The Caelifera are a sub-order of Orthopteran insects. They include
the grasshoppers and grasshopper-like insects, as well as other
superfamilies classified with them: the ground-hoppers (Tetrigoidea)
and pygmy mole crickets (Tridactyloidea). The latter should not be
confused with the mole crickets (Gryllotalpidae), which belong to the
other Orthopteran sub-order Ensifera.
1 Subdivisions and their distribution
2 Economic significance and terminology
4 External links
Subdivisions and their distribution
Caelifera includes some 2,400 valid genera and about 11,000 known
species. Many undescribed species probably exist, especially in
tropical forests. The
Caelifera have a predominantly tropical
distribution (as with most Orthoptera) with fewer species known from
temperate climate zones.
Caelifera are divided into two infraorders:
the more basal Tridactylidea and the
Acrididea or grasshopper-like
species. This latter name is derived from older sources, such as
Imms, which placed the "short-horned grasshoppers" and locusts at
the family level (Acrididae).
Tridactyloidea Brullé, 1835: pygmy mole crickets - all continents
Dzhajloutshelloidea Gorochov, 1994 †
Regiatoidea Gorochov, 1995 †
Infraorder Acrididea (superfamily group Acridomorpha includes all
except superfamily Tetrigoidea)
Acridoidea MacLeay, 1821: most grasshoppers – World-wide - approx.
10,000 species in the
Eumastacoidea Burr, 1899: "monkey grasshoppers" - Americas, Africa,
Locustopsoidea Handlirsch, 1906 †
Pneumoroidea Blanchard, 1845: "bladder grasshoppers" - Africa
Pyrgomorphoidea (monotypic) B. von Wattenwyl, 1882: "gaudy
grasshoppers" - all tropical/subtropical continents
Tanaoceroidea (monotypic) Rehn, 1948: "desert long-horned
grasshoppers" - north America
Tetrigoidea (monotypic) Serville, 1838: groundhoppers or "grouse
locusts" - all continents except Antarctica
Trigonopterygoidea Walker, 1870: "razor-backed bush-hoppers" - central
America, south-east Asia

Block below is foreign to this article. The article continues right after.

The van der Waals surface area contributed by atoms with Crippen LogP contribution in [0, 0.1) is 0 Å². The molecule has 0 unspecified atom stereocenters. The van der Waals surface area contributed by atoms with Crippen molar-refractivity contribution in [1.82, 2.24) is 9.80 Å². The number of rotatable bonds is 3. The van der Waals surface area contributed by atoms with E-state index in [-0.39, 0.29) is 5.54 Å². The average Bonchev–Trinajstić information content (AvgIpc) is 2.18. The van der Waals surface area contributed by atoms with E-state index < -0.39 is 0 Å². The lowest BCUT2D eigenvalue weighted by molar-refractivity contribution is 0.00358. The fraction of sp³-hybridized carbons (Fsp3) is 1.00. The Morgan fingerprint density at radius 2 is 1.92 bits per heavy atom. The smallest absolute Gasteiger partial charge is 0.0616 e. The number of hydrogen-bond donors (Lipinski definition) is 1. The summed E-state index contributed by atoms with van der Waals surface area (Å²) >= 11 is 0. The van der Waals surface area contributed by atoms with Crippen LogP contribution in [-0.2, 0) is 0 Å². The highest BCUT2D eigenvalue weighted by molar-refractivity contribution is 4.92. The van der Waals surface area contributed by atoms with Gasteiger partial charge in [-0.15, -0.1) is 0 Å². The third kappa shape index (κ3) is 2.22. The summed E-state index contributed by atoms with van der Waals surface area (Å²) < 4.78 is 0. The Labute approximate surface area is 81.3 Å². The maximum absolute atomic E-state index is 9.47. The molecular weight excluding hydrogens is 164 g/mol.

The phylogeny of the Caelifera, is described in detail for
grasshoppers, with 6 out of 8 extant superfamilies shown here as a
cladogram. Like the Ensifera,
Caelifera and all of its superfamilies
appear to be monophyletic.
Ensifera (crickets, etc.)
[2 extinct superfamilies]
Economic significance and terminology
A number of species, especially in the Acridoidea, are significant
agricultural pests, but not all of them are locusts: a non-taxonomic
term referring to species whose populations which may change
morphologically when crowded and show swarming behaviour. Examples
of agricultural grasshopper pests that are not called locusts include
Senegalese grasshopper and certain species in the Pyrgomorphidae,
notably the variegated grasshopper (Zonocerus variegatus).
^ Zeuner, F. E. (1939). Fossil
Orthoptera Ensifera. British Museum
Natural History. OCLC 1514958.
Caelifera (retrieved 2 August 2017)
^ a b Rowell, Hugh; Flook, Paul (2001). "Caelifera: Shorthorned
Locusts and Relatives". Tree of Life web project.
Retrieved 20 July 2017.
^ a b Imms AD, rev. Richards OW & Davies RG (1970) A General
Textbook of Entomology 9th Ed. Methuen 886 pp.
^ a b Ragge DR (1965). Grasshoppers, Crickets & Cockroaches of the
British Isles. F Warne & Co, London. p. 299.
Acrididea (Retrieved 23/7/2017)
Orthoptera Species File: infraorder
Acrididea (Retrieved 20/7/2017)
^ Flook, P. K.; Rowell, C. H. F. (1997). "The
Phylogeny of the
Caelifera (Insecta, Orthoptera) as Deduced from mtrRNA Gene
Sequences". Molecular Phylogenetics and Evolution. 8 (1): 89–103.
doi:10.1006/mpev.1997.0412. PMID 9242597.
^ Uvarov BP (1966) Grasshoppers & Locusts. A Handbook of General
Acridology Cambridge University Press, London 1:481 pp.
Media related to
Caelifera at Wikimedia Commons
Data related to
Caelifera at Wikispecies
Orthoptera Species File:
Caelifera (accessed 20 July 2017)
Caelifera Ander 1936 (accessed 20 June 2017)
Caelifera (accessed 20 June 2017)
Caelifera (accessed 20 June 2017)
Fauna Europaea: 11898